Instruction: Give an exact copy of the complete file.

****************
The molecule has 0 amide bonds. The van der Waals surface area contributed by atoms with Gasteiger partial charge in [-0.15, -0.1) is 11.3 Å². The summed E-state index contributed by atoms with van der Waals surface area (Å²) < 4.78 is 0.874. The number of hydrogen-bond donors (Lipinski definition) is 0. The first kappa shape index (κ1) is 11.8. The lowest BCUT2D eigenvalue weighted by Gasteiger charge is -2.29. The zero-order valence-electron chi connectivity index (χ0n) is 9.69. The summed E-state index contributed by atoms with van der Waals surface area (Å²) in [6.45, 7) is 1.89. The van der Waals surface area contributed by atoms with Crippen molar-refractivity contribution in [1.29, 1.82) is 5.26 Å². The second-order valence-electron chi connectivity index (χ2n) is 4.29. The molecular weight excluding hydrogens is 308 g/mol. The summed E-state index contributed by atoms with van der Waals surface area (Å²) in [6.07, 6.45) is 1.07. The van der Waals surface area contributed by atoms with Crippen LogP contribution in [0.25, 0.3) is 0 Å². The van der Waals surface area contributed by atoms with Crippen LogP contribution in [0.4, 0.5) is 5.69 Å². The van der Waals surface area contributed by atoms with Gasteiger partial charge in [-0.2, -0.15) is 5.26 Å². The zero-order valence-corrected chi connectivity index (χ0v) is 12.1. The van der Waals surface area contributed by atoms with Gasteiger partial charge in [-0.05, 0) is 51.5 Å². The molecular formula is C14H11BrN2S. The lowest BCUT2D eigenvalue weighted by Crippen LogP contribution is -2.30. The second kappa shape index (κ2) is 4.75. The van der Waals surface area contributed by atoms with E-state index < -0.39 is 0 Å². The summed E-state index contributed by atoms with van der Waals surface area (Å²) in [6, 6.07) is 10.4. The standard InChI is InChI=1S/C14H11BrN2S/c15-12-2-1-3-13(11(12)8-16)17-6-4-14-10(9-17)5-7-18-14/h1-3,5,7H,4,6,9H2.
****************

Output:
The molecule has 0 amide bonds. The van der Waals surface area contributed by atoms with Gasteiger partial charge in [-0.15, -0.1) is 11.3 Å². The summed E-state index contributed by atoms with van der Waals surface area (Å²) < 4.78 is 0.874. The number of hydrogen-bond donors (Lipinski definition) is 0. The first kappa shape index (κ1) is 11.8. The lowest BCUT2D eigenvalue weighted by Gasteiger charge is -2.29. The zero-order valence-electron chi connectivity index (χ0n) is 9.69. The summed E-state index contributed by atoms with van der Waals surface area (Å²) in [6.45, 7) is 1.89. The van der Waals surface area contributed by atoms with Crippen molar-refractivity contribution in [1.29, 1.82) is 5.26 Å². The second-order valence-electron chi connectivity index (χ2n) is 4.29. The molecular weight excluding hydrogens is 308 g/mol. The summed E-state index contributed by atoms with van der Waals surface area (Å²) in [6.07, 6.45) is 1.07. The van der Waals surface area contributed by atoms with Crippen LogP contribution in [0.25, 0.3) is 0 Å². The van der Waals surface area contributed by atoms with Crippen LogP contribution in [0.4, 0.5) is 5.69 Å². The van der Waals surface area contributed by atoms with Gasteiger partial charge in [-0.2, -0.15) is 5.26 Å². The zero-order valence-corrected chi connectivity index (χ0v) is 12.1. The van der Waals surface area contributed by atoms with Gasteiger partial charge in [-0.05, 0) is 51.5 Å². The molecular formula is C14H11BrN2S. The lowest BCUT2D eigenvalue weighted by Crippen LogP contribution is -2.30. The second kappa shape index (κ2) is 4.75. The van der Waals surface area contributed by atoms with E-state index < -0.39 is 0 Å². The summed E-state index contributed by atoms with van der Waals surface area (Å²) in [6, 6.07) is 10.4. The standard InChI is InChI=1S/C14H11BrN2S/c15-12-2-1-3-13(11(12)8-16)17-6-4-14-10(9-17)5-7-18-14/h1-3,5,7H,4,6,9H2.